Have a question on how long to run this synthetic oil.
My work truck, they run regular filters, synthetic oil, and run it for
I started doing the same in my wifes new car, and my truck.
Is 6K too soon? can this stuff really go to 12K? or 9K?
Should I be spending the extra on the synthetic filters... which i've
found very difficult to find on the shelf so far... ?
My wifes cars manual says 8000K KMS for an oil change... so thats about
4K+ ... so i didn't think going 6K mi on the syntheic would be pushing
it... but i'm approaching it now.
Where synthetic oils excell is when we experience temperature extremes...
either raging cold or unsufferably hot. For anything else, synthetics are
much of a bargain.
For the oil itself... are you selecting a PAO base stock oil or are you
opting for "hydro treated" conventional oil base stock. PAO base stocks are
more stable than hydroisomerized base stocks... They are better at resisting
viscosity change at temperature extremes and they (as far as I am led to
believe) resist shear in conventional use (but I am also led to believe that
shear can be a concern when the oils are used in a hydraulic type situation
as found in diesel engines with HEUI injection systems).
Oil change interval... 8000Kms is 5000 miles... and yes, since about MY 08
or 09 (memory thing) standard duty maintenance schedule is 6 months or 5000
miles. Pretty good in it's own right....
While conventional oil may begin to exhibit viscosity change due to
molecular shear as it approaches the end of it's service life, one of the
biggest concerns remains to be add-pack depletion... The add-pack is the
"secret sauce" that is added to oils to combat acid formation, foaming,
detergents, additives to keep impurities in suspension so that they vcan be
carried to the oil filter for removal... Lord knows I'm only touching on the
big stuff and forgetting so much (I'm not a petrochemist, I don't play one
on TV and I didn't stay at a Holiday Inn Express last night).
While many synthetic oil purveyors are suggesting extended oil change
intervals, Ford of Canada is insisting on copies of maintenance records for
most mechanical failures. If your records show a chronic lack of
maintenance... don't shoot me - I'm only the messenger. If you get someone
to "cook" some receipts for you.... then you wont be welcome in my house...
dishonest is dishonest. (Recently we had a customer insist his 09 diesel
truck wasn't modified.... the tech still had trouble gettig our factory scan
tool to communicate with the truck - and then we noticed the piggyback
connector for the diesel particulate filter delete... how can we deal with
someone that lies to us?). Modern engines are a bear to repair or replace...
Back to the oil..... Synthetic motor oils may offer "some" improvement in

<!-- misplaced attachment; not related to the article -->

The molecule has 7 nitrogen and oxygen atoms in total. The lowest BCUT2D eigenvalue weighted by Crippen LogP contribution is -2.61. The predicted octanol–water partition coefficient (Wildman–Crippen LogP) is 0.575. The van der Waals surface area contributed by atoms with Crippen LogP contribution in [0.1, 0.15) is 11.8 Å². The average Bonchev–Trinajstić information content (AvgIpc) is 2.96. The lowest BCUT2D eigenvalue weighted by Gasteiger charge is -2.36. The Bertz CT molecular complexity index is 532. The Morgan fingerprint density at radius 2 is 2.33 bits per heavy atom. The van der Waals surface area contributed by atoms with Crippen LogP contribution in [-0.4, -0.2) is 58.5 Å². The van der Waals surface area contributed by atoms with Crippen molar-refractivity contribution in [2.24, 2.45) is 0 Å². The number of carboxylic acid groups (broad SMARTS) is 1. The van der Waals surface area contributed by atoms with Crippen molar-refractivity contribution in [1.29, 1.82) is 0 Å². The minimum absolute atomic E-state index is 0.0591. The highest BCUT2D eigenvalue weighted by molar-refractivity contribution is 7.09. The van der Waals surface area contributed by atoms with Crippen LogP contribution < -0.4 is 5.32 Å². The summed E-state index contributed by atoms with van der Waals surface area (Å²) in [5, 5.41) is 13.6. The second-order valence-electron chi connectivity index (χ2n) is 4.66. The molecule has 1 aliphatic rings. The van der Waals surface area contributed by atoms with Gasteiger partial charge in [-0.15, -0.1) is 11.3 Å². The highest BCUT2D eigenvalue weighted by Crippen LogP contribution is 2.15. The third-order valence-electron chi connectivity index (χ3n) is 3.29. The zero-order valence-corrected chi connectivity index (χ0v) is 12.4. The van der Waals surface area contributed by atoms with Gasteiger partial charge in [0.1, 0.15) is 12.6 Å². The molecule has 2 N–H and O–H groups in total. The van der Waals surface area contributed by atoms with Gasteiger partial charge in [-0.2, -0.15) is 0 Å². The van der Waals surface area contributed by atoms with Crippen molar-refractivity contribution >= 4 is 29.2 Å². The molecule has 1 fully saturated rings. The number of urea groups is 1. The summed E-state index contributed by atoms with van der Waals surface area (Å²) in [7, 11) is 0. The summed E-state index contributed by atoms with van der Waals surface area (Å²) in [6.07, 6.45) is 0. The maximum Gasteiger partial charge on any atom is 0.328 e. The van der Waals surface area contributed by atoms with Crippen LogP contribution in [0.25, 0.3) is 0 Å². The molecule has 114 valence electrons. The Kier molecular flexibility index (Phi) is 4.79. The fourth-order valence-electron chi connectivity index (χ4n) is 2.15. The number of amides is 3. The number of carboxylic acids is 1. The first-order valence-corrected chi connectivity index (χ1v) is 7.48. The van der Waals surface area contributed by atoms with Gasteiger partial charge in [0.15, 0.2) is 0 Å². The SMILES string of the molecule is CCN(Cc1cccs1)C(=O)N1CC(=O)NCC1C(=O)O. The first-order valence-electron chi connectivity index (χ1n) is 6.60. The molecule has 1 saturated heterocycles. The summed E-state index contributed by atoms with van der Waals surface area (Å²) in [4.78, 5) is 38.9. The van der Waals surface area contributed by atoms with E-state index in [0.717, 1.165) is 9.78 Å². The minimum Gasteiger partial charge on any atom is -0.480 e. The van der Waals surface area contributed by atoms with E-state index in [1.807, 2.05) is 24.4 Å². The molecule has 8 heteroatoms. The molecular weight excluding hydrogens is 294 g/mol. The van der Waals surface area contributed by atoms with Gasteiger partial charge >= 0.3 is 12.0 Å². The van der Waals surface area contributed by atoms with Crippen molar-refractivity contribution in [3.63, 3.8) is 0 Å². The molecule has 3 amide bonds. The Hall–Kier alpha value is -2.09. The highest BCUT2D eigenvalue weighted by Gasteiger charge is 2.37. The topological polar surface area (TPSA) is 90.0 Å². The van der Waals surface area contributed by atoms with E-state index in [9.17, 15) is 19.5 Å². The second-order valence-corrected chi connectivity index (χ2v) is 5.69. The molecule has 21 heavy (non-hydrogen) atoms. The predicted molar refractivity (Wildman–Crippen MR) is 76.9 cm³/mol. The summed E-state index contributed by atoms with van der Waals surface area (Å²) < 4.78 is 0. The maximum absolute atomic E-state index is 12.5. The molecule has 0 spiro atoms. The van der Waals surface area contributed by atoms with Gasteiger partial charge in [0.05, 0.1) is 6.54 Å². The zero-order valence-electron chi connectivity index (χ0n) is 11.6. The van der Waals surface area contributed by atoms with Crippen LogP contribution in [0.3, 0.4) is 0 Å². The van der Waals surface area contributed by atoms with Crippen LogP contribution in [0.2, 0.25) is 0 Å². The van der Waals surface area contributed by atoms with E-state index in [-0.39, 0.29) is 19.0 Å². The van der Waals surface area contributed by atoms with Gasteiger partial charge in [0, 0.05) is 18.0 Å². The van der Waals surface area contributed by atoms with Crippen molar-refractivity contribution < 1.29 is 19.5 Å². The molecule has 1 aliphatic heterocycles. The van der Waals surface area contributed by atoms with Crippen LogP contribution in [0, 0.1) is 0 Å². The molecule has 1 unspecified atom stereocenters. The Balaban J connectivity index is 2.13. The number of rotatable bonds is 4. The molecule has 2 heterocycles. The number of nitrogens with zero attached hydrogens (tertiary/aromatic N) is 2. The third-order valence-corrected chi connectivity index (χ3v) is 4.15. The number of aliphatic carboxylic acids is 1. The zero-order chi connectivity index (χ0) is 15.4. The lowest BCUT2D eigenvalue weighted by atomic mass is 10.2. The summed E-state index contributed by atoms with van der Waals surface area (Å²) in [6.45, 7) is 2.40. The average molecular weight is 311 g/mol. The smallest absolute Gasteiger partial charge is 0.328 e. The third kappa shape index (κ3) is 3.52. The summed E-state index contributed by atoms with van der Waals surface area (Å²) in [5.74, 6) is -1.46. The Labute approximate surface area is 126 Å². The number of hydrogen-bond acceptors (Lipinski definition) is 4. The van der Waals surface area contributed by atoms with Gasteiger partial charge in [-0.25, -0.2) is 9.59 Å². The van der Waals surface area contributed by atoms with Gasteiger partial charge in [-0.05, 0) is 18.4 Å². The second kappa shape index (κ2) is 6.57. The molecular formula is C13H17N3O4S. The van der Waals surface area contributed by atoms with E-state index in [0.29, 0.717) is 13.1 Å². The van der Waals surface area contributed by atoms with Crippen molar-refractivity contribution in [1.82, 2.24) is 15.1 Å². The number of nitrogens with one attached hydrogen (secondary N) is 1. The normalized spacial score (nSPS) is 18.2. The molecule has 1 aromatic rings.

fuel mileage.... I do not know if producing PAO base stocks creates another
problem in place of any petrochemical considerations - could it be that
producing PAOs uses the equivalent (or more) of conventional oils/fuels to
produce it? Hydroisomerized base stocks depend on conventional oil for their
production so there isn't a whole bunch of "save the planet" to be had
I've been involved in the automotive trades for over 40 years.... I had my
brief fling with synthetics... today? All of my vehicles get conventional
motor oils - all of them are changed at the recommended interval... From
what I have seen..... I will not discourage anyone from using synthetic
lubricants - I WILL discourage people from trying to run extended change
intervals - I don't think that Joe Average will ever see the benefits of
synthetic MOTOR OILS repay the monies paid for their use.
The only engines that benefit from using synthetic oils are stationary
engines that run at a constant RPM. The only automobile engine that I can
think of that would benefit from using synthetic oils are the generator only
types used in true electrics, like the Volt that run at a constant RPM.
Semi synthetic oils are a better choice for the average conventionally
powered vehicle engines IMO.
Would you would recommend ignoring the requirements of auto
manufacturers that specify syntheic oil? Why do you suppose some
manufacturers require syntehetic oil for some engines (for example GM
requires synthetic oil for Corvettes and some Cadillacs)?
Vostok Russia coldest recorded temperature -91 degrees C, -132 degrees
like to see your dino oil there ;)
Naw, i'm joking, i'm only on my first two synth oil changes. (by two
meaning i put it in two vehicles for the first time and haven't changed
And that means they should be scrap in 3 to 7 years????
When a car is sold at 7 years of age, it should still have a lot of
,life left in it. When you trade it in you want to get a good
And when I buy that used car, I want a car in good operating
I am not sure that it will make that much of a difference in most cars.
Most cars don't have major problems that could have been prevented by
using synthetic oil. When I got rid of my old Contour, with only 165,000
mi on the odometer, the engine was running perfectly. Unfortunately, the
tie rods ends, springs, brakes, and cats were wearing out. I am sure
that had I kept the car, there would have been problems with other
components, too, like front shocks, alternator and A/C fixes. Plus, I
tend to put a lot of highway miles my car. I don't want to get stuck out
of state. Once was enough when the tie rod broke on my new Focus. (That
happened after some lady decided that it was fine to back up real fast
in a Staples parking lot without the benefit of a clear view out the
rear view mirror thanks to all the stuff in the rear seat - she hit the
wheel causing the damage to the suspension.)
I don't know if people who keep their cars for a long time (mine was 11
years) really benefit from synthetic oil.
Nonetheless, it does a better job of lubricating and protecting the
engine that conventional oils.
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